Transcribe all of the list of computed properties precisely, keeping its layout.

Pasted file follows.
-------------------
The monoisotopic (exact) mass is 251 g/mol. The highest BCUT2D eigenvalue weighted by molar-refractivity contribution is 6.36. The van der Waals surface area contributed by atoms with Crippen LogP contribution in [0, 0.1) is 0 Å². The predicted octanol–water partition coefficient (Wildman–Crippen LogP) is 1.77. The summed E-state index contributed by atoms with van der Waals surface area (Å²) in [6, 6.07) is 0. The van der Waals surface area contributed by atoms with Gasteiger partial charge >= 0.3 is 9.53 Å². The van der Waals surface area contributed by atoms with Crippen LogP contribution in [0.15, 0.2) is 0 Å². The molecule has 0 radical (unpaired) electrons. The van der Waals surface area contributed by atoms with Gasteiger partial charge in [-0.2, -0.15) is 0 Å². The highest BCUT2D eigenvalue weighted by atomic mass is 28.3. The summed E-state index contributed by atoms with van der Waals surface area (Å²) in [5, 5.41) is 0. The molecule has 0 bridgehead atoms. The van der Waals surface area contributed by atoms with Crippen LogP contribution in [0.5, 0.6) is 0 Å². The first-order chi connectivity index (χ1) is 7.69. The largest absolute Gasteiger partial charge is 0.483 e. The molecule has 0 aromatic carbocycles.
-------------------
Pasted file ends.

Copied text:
The monoisotopic (exact) mass is 251 g/mol. The highest BCUT2D eigenvalue weighted by molar-refractivity contribution is 6.36. The van der Waals surface area contributed by atoms with Crippen LogP contribution in [0, 0.1) is 0 Å². The predicted octanol–water partition coefficient (Wildman–Crippen LogP) is 1.77. The summed E-state index contributed by atoms with van der Waals surface area (Å²) in [6, 6.07) is 0. The van der Waals surface area contributed by atoms with Gasteiger partial charge >= 0.3 is 9.53 Å². The van der Waals surface area contributed by atoms with Crippen LogP contribution in [0.15, 0.2) is 0 Å². The molecule has 0 radical (unpaired) electrons. The van der Waals surface area contributed by atoms with Gasteiger partial charge in [-0.2, -0.15) is 0 Å². The highest BCUT2D eigenvalue weighted by atomic mass is 28.3. The summed E-state index contributed by atoms with van der Waals surface area (Å²) in [5, 5.41) is 0. The molecule has 0 bridgehead atoms. The van der Waals surface area contributed by atoms with Crippen LogP contribution in [0.5, 0.6) is 0 Å². The first-order chi connectivity index (χ1) is 7.69. The largest absolute Gasteiger partial charge is 0.483 e. The molecule has 0 aromatic carbocycles.